The Australian (Australia)
November 8, 2007
A conspiracy of silence
By Dan Box
AUSTRALIA’S former chief intelligence official has confirmed members of the Whitlam government deliberately withheld news of the deaths of the Balibo Five from their families for fear of revealing the information came from intercepted Indonesian military communications.
Gordon Jockel, director of the Joint Intelligence Organisation at the time of the 1975 Indonesian invasion of East Timor, yesterday said he broke the news of the deaths to the then defence minister, Don Morrison, and the two men agreed not to release it.
The Australian revealed yesterday that the then foreign minister, Don Willesee, attempted to break this embargo and privately pass on word of the deaths, most likely through an unidentified military officer who spoke to two of the men’s employers at the Nine Network.
This account of a conspiracy of silence at the highest levels of government is in contrast to that given on oath by Gough Whitlam at a coronial inquest, due to report next week, in which the former prime minister stated that he had not been told about the deaths for five days.
Mr Jockel said: ”I learned about the deaths about 11.30 in the morning (of October 17, one day after the invasion).
”I went over to Parliament House and told Morrison straight away. I didn’t have to argue with him, we agreed we simply couldn’t release it,” he said.
”That was the general view at the time, that officially it would not be in our security interests. Simple as that.”
Mr Jockel yesterday said that he did not believe that Mr Whitlam’s account to the inquest was inaccurate. ”Gough is not a man to lie in court. Bizarre as it seems, I would accept the fact that Whitlam was not informed,” he said.
The inquest by the NSW Coroner into the death of cameraman Brian Peters, who was working in the Timorese village of Balibo with Greg Shackleton, Gary Cunningham, Tony Stewart and Malcolm Rennie, heard from witnesses who said the men were deliberately shot by Indonesian soldiers.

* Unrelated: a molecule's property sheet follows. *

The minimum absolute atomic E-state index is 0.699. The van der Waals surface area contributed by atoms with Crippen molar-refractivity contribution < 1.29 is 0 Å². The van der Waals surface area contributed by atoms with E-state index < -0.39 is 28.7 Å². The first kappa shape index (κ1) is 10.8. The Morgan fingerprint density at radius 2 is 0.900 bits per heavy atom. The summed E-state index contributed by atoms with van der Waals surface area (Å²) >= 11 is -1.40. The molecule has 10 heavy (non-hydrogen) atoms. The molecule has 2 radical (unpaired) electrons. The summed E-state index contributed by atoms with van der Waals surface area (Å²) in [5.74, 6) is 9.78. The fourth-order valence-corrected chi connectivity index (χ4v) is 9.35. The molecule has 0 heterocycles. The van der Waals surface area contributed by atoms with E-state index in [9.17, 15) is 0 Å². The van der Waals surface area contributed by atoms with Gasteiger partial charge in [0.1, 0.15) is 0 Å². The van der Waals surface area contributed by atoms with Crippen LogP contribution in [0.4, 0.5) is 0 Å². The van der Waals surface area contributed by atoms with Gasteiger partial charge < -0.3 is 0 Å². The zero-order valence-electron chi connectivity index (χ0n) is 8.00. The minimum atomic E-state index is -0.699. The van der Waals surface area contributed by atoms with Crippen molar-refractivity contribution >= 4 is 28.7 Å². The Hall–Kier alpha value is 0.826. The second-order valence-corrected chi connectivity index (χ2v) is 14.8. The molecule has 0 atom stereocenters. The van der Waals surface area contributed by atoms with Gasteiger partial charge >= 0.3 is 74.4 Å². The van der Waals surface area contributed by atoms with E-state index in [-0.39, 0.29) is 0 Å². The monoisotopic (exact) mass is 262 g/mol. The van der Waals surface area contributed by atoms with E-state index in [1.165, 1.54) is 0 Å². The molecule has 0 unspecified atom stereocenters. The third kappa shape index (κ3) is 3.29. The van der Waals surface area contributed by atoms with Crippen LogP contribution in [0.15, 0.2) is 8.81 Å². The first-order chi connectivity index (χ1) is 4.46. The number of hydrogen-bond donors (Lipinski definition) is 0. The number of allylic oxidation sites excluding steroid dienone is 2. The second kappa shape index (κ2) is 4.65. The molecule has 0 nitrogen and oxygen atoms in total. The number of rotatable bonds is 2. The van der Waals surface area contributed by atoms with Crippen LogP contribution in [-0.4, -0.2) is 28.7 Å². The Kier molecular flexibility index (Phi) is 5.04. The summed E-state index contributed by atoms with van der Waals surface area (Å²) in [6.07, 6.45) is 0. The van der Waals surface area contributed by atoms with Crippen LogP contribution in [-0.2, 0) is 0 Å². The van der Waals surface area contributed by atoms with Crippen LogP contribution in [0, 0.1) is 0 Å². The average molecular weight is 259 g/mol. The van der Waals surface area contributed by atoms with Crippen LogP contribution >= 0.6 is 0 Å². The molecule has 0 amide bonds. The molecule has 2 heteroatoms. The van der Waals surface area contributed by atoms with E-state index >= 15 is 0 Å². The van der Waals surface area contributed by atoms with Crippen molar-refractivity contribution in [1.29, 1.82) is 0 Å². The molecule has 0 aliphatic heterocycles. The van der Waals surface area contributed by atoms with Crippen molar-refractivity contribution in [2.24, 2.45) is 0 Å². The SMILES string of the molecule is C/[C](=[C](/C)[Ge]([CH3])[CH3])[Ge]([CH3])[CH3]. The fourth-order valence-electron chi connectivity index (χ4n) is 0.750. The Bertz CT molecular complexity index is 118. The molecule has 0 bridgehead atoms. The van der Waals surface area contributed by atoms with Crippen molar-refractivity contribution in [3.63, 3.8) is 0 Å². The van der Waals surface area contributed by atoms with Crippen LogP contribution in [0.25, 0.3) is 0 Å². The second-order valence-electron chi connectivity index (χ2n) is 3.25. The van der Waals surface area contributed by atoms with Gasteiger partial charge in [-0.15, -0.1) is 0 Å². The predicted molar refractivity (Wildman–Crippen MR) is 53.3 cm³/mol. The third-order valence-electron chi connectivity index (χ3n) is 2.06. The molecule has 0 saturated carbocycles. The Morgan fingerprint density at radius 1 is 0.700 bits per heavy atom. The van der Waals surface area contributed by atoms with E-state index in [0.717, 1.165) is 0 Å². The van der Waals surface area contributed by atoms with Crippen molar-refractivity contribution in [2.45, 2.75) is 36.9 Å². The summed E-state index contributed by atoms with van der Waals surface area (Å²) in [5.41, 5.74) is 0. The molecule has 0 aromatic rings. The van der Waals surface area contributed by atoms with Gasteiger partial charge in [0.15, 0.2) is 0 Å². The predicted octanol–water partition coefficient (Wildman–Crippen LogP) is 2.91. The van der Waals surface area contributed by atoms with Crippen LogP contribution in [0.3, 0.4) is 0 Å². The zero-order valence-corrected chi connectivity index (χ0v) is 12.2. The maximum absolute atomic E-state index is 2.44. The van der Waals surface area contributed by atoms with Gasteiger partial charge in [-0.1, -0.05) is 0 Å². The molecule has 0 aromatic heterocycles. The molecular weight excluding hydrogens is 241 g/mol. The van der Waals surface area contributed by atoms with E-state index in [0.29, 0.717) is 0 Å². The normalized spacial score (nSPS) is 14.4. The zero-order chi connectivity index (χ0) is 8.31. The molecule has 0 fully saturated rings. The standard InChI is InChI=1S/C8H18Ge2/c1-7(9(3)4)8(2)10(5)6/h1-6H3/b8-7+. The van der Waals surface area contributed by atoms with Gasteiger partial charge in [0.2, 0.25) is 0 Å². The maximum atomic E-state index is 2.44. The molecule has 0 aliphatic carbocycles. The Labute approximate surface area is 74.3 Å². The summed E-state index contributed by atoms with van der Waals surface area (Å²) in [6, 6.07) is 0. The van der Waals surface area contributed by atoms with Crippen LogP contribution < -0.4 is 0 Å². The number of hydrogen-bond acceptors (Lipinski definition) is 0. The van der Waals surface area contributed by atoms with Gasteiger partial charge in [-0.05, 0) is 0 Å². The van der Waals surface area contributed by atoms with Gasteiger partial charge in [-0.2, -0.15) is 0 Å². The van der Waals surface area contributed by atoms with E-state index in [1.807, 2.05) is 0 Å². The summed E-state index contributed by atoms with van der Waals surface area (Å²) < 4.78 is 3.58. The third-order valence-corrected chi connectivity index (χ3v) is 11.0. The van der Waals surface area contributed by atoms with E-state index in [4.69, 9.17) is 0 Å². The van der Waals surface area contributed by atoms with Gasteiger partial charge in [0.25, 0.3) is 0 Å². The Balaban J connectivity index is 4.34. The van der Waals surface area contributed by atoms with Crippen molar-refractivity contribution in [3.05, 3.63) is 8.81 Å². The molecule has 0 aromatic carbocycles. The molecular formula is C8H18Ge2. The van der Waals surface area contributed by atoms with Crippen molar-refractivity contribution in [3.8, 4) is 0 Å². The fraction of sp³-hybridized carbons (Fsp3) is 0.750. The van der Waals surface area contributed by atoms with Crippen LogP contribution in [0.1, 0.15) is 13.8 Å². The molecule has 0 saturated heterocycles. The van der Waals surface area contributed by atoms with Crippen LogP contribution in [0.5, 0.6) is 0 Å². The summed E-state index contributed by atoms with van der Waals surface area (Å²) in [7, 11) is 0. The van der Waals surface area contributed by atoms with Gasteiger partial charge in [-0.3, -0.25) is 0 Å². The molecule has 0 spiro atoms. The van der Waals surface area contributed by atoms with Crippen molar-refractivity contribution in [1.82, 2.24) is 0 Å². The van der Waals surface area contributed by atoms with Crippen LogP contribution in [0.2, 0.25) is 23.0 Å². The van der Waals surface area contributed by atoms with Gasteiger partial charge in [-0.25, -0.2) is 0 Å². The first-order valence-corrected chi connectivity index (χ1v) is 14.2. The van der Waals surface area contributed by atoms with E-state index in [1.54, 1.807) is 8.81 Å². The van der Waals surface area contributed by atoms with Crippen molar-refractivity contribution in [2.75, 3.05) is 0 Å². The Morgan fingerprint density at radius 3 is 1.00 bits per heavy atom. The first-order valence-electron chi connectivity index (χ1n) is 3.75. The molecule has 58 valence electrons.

The inquest also heard a navy linguist, Robin Dix, who translated an intercepted Indonesian military radio communication on the day of the invasion that was subsequently sent to the office of the prime minister and other government officials.
”Five Australian journalists have been killed and all their corpses have been incinerated or burnt to a crisp,” the message read, Mr Dix told the inquest.
”I will never forget it. I remember it word for word.”
It was this secret — that Australia routinely intercepted Indonesian military communications — that the government wanted to protect, Mr Jockel said.
As a result, the deaths were not confirmed for 10 days and even then official reports said the men had been caught in crossfire.
Greg Shackleton’s widow, Shirley, yesterday said she received a telegram from Willesee, who died in September 2003, informing her of her husband’s death, days before the news was made public.
”He said he was very sorry, he mentioned that they were dead, which no one else had said. The only information I received over those terrible 10 days was from him,” Ms Shackleton said.
”I do feel sorry for Senator Willesee. All his life, to have that worry and to have that guilt. I’m angry to think that he suffered and that others in the government put that on him because he did everything he could.”
In his testimony to the inquest, Mr Whitlam said he had not been told about the deaths until October 21 because he had been in Sydney and, as a result, could not be reached on a secure line.
Mr Morrison — who could not be contacted yesterday — told the inquest he chose not to pass the information on to the prime minister, who was grappling with a domestic political crisis at the time. ”I think the prime minister had enough problems on his hands. It was on pain of death to go anywhere near his office at that stage,” he said.
A spokesman for Mr Whitlam said he would respond after the coronial report next Friday.